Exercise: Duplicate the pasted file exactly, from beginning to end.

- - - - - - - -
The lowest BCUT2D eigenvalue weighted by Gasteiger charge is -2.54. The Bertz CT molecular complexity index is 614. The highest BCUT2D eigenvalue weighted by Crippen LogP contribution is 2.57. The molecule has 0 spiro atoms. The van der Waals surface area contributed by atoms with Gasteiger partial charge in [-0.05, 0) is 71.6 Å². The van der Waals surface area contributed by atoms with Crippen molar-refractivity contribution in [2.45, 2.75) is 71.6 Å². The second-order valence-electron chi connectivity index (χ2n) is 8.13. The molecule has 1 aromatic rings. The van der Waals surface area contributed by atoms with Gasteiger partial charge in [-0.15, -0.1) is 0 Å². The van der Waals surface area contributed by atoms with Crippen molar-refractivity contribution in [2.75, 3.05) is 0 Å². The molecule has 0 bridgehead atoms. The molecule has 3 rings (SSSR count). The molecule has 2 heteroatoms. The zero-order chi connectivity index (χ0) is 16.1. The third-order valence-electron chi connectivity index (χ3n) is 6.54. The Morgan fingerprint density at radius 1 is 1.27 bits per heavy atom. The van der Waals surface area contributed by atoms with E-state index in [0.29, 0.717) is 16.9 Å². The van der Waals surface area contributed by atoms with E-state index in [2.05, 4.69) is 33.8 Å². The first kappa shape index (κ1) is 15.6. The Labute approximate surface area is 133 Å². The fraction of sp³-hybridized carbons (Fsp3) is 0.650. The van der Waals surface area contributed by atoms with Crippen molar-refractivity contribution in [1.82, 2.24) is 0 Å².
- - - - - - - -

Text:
The lowest BCUT2D eigenvalue weighted by Gasteiger charge is -2.54. The Bertz CT molecular complexity index is 614. The highest BCUT2D eigenvalue weighted by Crippen LogP contribution is 2.57. The molecule has 0 spiro atoms. The van der Waals surface area contributed by atoms with Gasteiger partial charge in [-0.05, 0) is 71.6 Å². The van der Waals surface area contributed by atoms with Crippen molar-refractivity contribution in [2.45, 2.75) is 71.6 Å². The second-order valence-electron chi connectivity index (χ2n) is 8.13. The molecule has 1 aromatic rings. The van der Waals surface area contributed by atoms with Gasteiger partial charge in [-0.15, -0.1) is 0 Å². The van der Waals surface area contributed by atoms with Crippen molar-refractivity contribution in [2.75, 3.05) is 0 Å². The molecule has 0 bridgehead atoms. The molecule has 3 rings (SSSR count). The molecule has 2 heteroatoms. The zero-order chi connectivity index (χ0) is 16.1. The third-order valence-electron chi connectivity index (χ3n) is 6.54. The Morgan fingerprint density at radius 1 is 1.27 bits per heavy atom. The van der Waals surface area contributed by atoms with E-state index in [0.29, 0.717) is 16.9 Å². The van der Waals surface area contributed by atoms with E-state index in [2.05, 4.69) is 33.8 Å². The first kappa shape index (κ1) is 15.6. The Labute approximate surface area is 133 Å². The fraction of sp³-hybridized carbons (Fsp3) is 0.650. The van der Waals surface area contributed by atoms with Crippen molar-refractivity contribution in [1.82, 2.24) is 0 Å².